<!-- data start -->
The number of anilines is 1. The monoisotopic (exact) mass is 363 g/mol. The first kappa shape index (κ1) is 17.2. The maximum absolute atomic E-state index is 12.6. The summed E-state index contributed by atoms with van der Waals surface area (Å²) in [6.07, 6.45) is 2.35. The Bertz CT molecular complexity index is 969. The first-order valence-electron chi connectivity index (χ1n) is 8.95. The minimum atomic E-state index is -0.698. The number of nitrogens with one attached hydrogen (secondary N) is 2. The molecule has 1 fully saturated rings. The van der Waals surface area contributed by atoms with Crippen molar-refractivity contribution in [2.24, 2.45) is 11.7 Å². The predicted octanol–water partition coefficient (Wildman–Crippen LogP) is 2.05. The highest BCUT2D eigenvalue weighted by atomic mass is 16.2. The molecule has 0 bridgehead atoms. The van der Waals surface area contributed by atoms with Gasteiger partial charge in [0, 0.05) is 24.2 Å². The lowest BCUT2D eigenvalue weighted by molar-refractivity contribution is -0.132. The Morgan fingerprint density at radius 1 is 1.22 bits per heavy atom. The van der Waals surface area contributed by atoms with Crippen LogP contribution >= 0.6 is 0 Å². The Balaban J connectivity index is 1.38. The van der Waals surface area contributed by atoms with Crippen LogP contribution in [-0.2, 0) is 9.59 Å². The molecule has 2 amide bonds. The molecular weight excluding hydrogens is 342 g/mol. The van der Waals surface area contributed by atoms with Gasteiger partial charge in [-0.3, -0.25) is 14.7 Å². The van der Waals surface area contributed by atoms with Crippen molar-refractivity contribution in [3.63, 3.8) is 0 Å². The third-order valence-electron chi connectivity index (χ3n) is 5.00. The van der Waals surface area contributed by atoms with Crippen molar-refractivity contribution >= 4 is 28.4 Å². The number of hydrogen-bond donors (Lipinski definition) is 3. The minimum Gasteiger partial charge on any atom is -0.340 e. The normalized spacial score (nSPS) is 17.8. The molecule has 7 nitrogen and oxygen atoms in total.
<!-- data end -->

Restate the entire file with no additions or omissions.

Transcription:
The number of anilines is 1. The monoisotopic (exact) mass is 363 g/mol. The first kappa shape index (κ1) is 17.2. The maximum absolute atomic E-state index is 12.6. The summed E-state index contributed by atoms with van der Waals surface area (Å²) in [6.07, 6.45) is 2.35. The Bertz CT molecular complexity index is 969. The first-order valence-electron chi connectivity index (χ1n) is 8.95. The minimum atomic E-state index is -0.698. The number of nitrogens with one attached hydrogen (secondary N) is 2. The molecule has 1 fully saturated rings. The van der Waals surface area contributed by atoms with Crippen molar-refractivity contribution in [2.24, 2.45) is 11.7 Å². The predicted octanol–water partition coefficient (Wildman–Crippen LogP) is 2.05. The highest BCUT2D eigenvalue weighted by atomic mass is 16.2. The molecule has 0 bridgehead atoms. The van der Waals surface area contributed by atoms with Gasteiger partial charge in [0, 0.05) is 24.2 Å². The lowest BCUT2D eigenvalue weighted by molar-refractivity contribution is -0.132. The Morgan fingerprint density at radius 1 is 1.22 bits per heavy atom. The van der Waals surface area contributed by atoms with Crippen LogP contribution >= 0.6 is 0 Å². The Balaban J connectivity index is 1.38. The van der Waals surface area contributed by atoms with Crippen LogP contribution in [-0.2, 0) is 9.59 Å². The molecule has 2 amide bonds. The molecular weight excluding hydrogens is 342 g/mol. The van der Waals surface area contributed by atoms with Gasteiger partial charge in [-0.3, -0.25) is 14.7 Å². The van der Waals surface area contributed by atoms with Crippen molar-refractivity contribution in [3.63, 3.8) is 0 Å². The third-order valence-electron chi connectivity index (χ3n) is 5.00. The van der Waals surface area contributed by atoms with Crippen molar-refractivity contribution >= 4 is 28.4 Å². The number of hydrogen-bond donors (Lipinski definition) is 3. The minimum Gasteiger partial charge on any atom is -0.340 e. The normalized spacial score (nSPS) is 17.8. The molecule has 7 nitrogen and oxygen atoms in total.